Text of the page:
During auditory processing exercises, Wendy isolates sounds aloud to a similar cadence as a metronome and then taps twice on the table before Reed says the word. Reed is able to hear all of the individual sounds and put them together to form a word in rhythm.
Reed is able to identify vowel sounds as Wall says the word aloud. Reed then immediately recognizes the vowel and replaces it with all other vowels in succession.
“Nasp,” tap-tap- “Nasp,nesp,nisp,nosp,nusp!”
At this point his confidence is soaring and he can’t wait to show off his “golf skills”. He closes his eyes and begins to connect lines from hole to hole, avoiding “sand-traps”, this is another visual memory game. Reed does amazingly well at this special exercise. He adds up points he accrues for his few misses, and by now is bubbling with excitement. As Wall explains the program, Reed preciously interjects superlatives to show his agreement with the program’s success. He is clearly proud of himself, as he takes ownership of his learning.
The PACE program was started by an eye doctor, oddly enough, Wall explains. Initially, he recognized the need to treat patient visual processing deficits. A team of professionals were assembled, which included audiologists, psychologists, and special educators. These spets studied and researched a variety of cognitive processing skills. The team uncovered a plethora of auditory and visual processing and cognitive enhancement techniques.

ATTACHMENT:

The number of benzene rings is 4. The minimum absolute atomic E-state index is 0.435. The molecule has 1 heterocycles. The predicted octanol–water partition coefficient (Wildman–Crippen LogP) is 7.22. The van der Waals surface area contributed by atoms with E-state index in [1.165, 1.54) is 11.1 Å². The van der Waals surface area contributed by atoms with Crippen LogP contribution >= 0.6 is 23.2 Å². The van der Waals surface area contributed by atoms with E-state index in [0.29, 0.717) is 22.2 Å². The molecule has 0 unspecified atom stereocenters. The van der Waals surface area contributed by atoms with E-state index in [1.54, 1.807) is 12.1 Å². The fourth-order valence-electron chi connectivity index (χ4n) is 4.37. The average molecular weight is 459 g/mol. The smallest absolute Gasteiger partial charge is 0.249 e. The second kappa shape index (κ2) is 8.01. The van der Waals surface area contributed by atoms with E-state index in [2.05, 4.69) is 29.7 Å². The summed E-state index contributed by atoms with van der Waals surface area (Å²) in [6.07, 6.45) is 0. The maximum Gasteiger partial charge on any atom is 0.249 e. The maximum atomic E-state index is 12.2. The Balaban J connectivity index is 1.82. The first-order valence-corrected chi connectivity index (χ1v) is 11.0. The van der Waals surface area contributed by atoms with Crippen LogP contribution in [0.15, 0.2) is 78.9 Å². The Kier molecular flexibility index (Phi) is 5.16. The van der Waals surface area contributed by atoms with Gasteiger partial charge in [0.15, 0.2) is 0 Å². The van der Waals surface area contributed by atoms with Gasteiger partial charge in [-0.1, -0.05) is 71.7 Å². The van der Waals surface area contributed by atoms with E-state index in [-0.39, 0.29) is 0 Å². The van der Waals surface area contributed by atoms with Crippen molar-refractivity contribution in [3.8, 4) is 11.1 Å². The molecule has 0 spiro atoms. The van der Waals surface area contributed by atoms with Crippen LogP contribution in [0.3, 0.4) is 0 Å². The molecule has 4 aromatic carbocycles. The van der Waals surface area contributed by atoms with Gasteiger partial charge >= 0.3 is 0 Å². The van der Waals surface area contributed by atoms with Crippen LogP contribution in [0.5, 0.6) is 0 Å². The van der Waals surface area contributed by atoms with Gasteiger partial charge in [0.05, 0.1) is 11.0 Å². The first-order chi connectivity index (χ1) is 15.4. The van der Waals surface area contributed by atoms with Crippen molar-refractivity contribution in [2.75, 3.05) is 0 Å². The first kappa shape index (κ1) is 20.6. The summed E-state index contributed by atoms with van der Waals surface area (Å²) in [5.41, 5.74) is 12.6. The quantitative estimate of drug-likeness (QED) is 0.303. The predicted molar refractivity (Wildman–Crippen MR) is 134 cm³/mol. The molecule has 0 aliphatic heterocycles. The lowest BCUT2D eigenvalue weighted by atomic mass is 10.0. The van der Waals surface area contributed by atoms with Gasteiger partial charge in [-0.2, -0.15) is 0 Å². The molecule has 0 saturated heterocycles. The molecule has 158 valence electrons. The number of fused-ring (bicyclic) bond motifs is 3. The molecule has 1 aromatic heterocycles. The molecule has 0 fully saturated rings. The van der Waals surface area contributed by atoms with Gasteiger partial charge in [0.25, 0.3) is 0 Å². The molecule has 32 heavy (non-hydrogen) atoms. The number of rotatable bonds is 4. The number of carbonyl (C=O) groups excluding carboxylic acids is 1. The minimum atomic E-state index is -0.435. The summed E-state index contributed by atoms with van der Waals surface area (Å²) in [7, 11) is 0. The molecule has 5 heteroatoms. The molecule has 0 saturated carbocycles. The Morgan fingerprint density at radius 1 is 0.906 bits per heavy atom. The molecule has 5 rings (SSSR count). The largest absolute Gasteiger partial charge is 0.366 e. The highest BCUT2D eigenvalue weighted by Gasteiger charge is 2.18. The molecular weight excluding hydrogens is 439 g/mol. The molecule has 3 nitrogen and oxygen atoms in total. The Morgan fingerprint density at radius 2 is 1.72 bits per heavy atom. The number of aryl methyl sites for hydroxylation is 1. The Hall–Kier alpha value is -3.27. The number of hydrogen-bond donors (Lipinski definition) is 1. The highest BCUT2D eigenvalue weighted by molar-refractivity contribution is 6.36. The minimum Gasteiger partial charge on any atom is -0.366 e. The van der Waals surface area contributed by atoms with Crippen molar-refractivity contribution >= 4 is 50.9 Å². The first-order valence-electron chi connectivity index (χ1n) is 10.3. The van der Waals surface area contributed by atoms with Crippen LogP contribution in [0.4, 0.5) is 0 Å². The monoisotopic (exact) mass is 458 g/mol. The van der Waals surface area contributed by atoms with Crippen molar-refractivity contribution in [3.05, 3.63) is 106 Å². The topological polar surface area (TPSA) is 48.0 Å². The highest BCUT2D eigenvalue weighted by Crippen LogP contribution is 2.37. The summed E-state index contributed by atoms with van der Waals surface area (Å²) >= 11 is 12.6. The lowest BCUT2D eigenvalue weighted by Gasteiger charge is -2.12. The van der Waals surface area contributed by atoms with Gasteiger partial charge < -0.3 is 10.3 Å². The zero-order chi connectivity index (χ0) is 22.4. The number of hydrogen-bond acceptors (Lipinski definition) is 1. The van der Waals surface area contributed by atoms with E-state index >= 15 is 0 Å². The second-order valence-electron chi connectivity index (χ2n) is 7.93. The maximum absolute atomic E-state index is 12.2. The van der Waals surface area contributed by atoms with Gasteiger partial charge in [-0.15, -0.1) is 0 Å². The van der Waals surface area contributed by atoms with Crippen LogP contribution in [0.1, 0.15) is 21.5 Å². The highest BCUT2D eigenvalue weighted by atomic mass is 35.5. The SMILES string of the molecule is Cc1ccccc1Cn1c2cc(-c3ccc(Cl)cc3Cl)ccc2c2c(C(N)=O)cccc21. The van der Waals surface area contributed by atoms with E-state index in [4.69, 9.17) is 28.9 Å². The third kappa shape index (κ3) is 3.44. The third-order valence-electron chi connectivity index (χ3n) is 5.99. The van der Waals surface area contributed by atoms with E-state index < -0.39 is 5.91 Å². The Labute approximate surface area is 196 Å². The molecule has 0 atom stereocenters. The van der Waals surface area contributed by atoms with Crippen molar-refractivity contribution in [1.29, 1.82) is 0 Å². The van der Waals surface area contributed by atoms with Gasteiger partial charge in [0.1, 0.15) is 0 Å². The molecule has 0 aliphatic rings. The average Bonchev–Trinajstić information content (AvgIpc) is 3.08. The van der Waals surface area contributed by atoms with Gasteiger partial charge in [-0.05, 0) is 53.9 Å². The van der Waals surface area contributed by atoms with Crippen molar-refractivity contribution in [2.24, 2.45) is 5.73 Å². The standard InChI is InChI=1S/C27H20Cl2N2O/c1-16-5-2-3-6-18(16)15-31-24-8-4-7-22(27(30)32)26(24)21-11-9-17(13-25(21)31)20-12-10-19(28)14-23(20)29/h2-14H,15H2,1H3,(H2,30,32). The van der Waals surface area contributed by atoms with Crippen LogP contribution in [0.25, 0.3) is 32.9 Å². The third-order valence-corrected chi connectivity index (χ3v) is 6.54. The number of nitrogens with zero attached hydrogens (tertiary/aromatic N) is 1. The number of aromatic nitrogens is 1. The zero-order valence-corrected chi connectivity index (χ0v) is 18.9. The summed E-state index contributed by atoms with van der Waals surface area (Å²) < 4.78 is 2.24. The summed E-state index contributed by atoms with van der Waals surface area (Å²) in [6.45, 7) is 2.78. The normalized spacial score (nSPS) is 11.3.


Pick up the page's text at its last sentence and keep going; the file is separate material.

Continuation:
Wall continues that the outcome of this research has made a huge impact in addressing impairments and improving brain function for soldiers who have experienced trauma in Iraq, children and adults suffering from various brain injuries, stroke, Alzheimer’s, autism and ADHD. For so many people whom society has taught we must stop here at trauma and diagnoses, this is big news.
Wendy talks about her excitement upon seeing the recent film The Vow. Based on a true story, the film depicts the account of a young wife who has recently suffered brain trauma as a result of a car accident, and has to get to know her husband all over again. Wendy was able to see this woman explain her story in person, and listen as she described the process of improving her memory, nearly identically to the PACE Program procedures.
“For so long people thought we could not correct or work with the brain, but the brain can be changed. It can grow and respond differently,” continues Wall. Mrs. Ewing agrees.